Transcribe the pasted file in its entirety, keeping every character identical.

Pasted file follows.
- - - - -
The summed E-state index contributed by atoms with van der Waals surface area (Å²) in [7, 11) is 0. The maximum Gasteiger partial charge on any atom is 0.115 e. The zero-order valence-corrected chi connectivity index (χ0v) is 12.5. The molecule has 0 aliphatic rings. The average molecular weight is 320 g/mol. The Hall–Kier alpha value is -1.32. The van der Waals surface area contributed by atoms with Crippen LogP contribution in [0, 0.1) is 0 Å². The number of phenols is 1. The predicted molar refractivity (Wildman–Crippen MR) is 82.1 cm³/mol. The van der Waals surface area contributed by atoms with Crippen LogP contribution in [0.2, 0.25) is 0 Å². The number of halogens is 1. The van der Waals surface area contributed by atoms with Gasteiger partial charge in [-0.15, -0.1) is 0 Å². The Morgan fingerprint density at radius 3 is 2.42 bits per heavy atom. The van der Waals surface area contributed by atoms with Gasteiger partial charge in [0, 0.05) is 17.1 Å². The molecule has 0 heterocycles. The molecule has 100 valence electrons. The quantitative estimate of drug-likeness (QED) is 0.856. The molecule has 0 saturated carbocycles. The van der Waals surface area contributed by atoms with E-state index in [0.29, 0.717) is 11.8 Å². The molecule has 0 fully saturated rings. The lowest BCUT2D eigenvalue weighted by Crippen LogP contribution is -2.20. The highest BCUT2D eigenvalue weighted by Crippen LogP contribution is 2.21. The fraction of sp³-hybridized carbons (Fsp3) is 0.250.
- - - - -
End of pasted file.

The summed E-state index contributed by atoms with van der Waals surface area (Å²) in [7, 11) is 0. The maximum Gasteiger partial charge on any atom is 0.115 e. The zero-order valence-corrected chi connectivity index (χ0v) is 12.5. The molecule has 0 aliphatic rings. The average molecular weight is 320 g/mol. The Hall–Kier alpha value is -1.32. The van der Waals surface area contributed by atoms with Crippen LogP contribution in [0, 0.1) is 0 Å². The number of phenols is 1. The predicted molar refractivity (Wildman–Crippen MR) is 82.1 cm³/mol. The van der Waals surface area contributed by atoms with Crippen LogP contribution in [0.2, 0.25) is 0 Å². The number of halogens is 1. The van der Waals surface area contributed by atoms with Gasteiger partial charge in [-0.15, -0.1) is 0 Å². The Morgan fingerprint density at radius 3 is 2.42 bits per heavy atom. The van der Waals surface area contributed by atoms with Gasteiger partial charge in [0, 0.05) is 17.1 Å². The molecule has 0 heterocycles. The molecule has 100 valence electrons. The quantitative estimate of drug-likeness (QED) is 0.856. The molecule has 0 saturated carbocycles. The van der Waals surface area contributed by atoms with E-state index in [0.29, 0.717) is 11.8 Å². The molecule has 0 fully saturated rings. The lowest BCUT2D eigenvalue weighted by Crippen LogP contribution is -2.20. The highest BCUT2D eigenvalue weighted by Crippen LogP contribution is 2.21. The fraction of sp³-hybridized carbons (Fsp3) is 0.250.